The jurisdiction”. The Council has authorized an individual state

The United Nations, as an organization created by equal
sovereign states and built upon a single set of principles as the UN Charter,
has the capacity and responsibility to deal with matters in the sphere of
international peace and security. The Cold War put an obstacle in the way of
the Organization to use its delegated powers in conflict resolution within the
few years of its establishment. As a result, and because of the necessity to
deal with international conflicts, the institution of peace-keeping emerged with
the aim of deploying forces not to end the aggression, breach of or threat to
the peace, but for supervision of cease-fires or providing an interposition
force between the belligerents, characterized by impartiality and a limited
military capability.

The demise of the Cold War offered the opportunity to the Organization,
especially to the Security Council, to use its powers to implement law and
order among nations. In the post-Cold War era, the Security Council extended
its interpretation of the notion of “threat to the peace” and
restricted the principle of “domestic jurisdiction”. The Council has authorized
an individual state or a group of states to use force for humanitarian purposes
and human rights concerns. To study the role of the United Nations in the field
of international peace and security, and to investigate its developments,
legality of actions, successes and failures, it is necessary to gain a clear
understanding of what was originally intended by the founders of the Organization.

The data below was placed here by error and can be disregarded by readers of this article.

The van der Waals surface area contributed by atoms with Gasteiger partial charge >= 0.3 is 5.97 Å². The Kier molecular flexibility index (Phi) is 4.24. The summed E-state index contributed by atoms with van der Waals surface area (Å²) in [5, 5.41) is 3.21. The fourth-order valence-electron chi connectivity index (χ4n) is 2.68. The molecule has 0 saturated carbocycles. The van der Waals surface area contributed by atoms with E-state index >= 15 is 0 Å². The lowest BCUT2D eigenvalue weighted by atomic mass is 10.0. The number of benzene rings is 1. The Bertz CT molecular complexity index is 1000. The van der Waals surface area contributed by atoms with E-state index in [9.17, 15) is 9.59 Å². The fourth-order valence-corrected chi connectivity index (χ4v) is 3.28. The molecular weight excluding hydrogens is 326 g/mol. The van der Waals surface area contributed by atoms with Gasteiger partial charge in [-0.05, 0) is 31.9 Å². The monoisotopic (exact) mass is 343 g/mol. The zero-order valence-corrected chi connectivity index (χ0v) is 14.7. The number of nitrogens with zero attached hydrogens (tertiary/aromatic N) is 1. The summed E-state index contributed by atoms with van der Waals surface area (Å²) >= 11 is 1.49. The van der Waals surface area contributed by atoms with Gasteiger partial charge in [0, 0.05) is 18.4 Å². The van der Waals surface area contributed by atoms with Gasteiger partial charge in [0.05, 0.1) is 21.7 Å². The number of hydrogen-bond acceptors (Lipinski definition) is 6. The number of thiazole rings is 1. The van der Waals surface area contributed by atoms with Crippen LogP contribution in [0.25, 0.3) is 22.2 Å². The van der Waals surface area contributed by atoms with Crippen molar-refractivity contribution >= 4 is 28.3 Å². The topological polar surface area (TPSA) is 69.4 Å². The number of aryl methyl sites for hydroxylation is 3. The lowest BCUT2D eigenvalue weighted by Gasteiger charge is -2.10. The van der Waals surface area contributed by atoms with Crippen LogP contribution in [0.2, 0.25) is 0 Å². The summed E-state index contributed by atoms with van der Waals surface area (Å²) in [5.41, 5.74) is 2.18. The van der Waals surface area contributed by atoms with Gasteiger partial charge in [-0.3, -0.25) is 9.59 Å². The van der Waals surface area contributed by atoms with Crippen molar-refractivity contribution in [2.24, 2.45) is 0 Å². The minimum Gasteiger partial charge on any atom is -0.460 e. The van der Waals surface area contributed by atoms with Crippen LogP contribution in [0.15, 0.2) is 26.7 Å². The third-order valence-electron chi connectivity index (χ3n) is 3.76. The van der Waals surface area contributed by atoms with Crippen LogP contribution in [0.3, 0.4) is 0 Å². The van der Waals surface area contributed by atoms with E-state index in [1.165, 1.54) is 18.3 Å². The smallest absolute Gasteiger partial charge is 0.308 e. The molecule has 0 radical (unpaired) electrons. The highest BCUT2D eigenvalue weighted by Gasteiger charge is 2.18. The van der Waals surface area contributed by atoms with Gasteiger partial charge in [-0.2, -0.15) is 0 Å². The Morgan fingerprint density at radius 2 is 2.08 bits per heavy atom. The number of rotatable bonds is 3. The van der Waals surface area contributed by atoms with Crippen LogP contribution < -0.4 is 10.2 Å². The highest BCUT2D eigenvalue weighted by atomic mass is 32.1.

This thesis examines initially the provisions of the Charter on the role of the
UN organs in maintaining and restoring international peace and security with
reference to the discussions at the San Francisco Conference.

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Since the institution of peace-keeping was not envisaged in
the Charter, an investigation is carried out on its constitutional and legal
basis, referring to the advisory opinion of the International Court of Justice
and Chapters VI and VII of the Charter.

A distinction is drawn between peace-keeping, observation
and humanitarian operations and the cases dealt with by the UN are
distinguished accordingly. The facts of the disputes are briefly described and
the constitutional basis of the operations are analyzed, followed by an
assessment of their effectiveness. It is stressed that peacekeeping forces
should be given achievable mandates, the period of their presence should be
kept to a minimum, and peaceful efforts to settle the disputes should accompany
peace-keeping. In humanitarian crises, a balanced humanitarian, political and
peace-keeping presence by the UN should be more successful than a dominant military
intervention.

Two conflicts in the Persian Gulf, the Iraq-Iran war of 1980
and the Kuwait crisis of 1990, are considered separately as the two extremes of
the Council’s approach toward aggression that represent the spectrum of
measures taken by the UN in restoring international peace and security. The
background of the disputes and the position of the parties are examined, and
the constitutional basis of the UN operations is analyzed. In the case of
Kuwait, a discussion is made on the legal basis of UN economic sanctions and
the authorization of the enforcement action against Iraq, which has
necessitated a comparative study of the cases of Korea and Haiti. The legality
of the intervention by the UN and individual states on humanitarian grounds is
finally investigated that includes the establishment of no-fly zones in Iraq.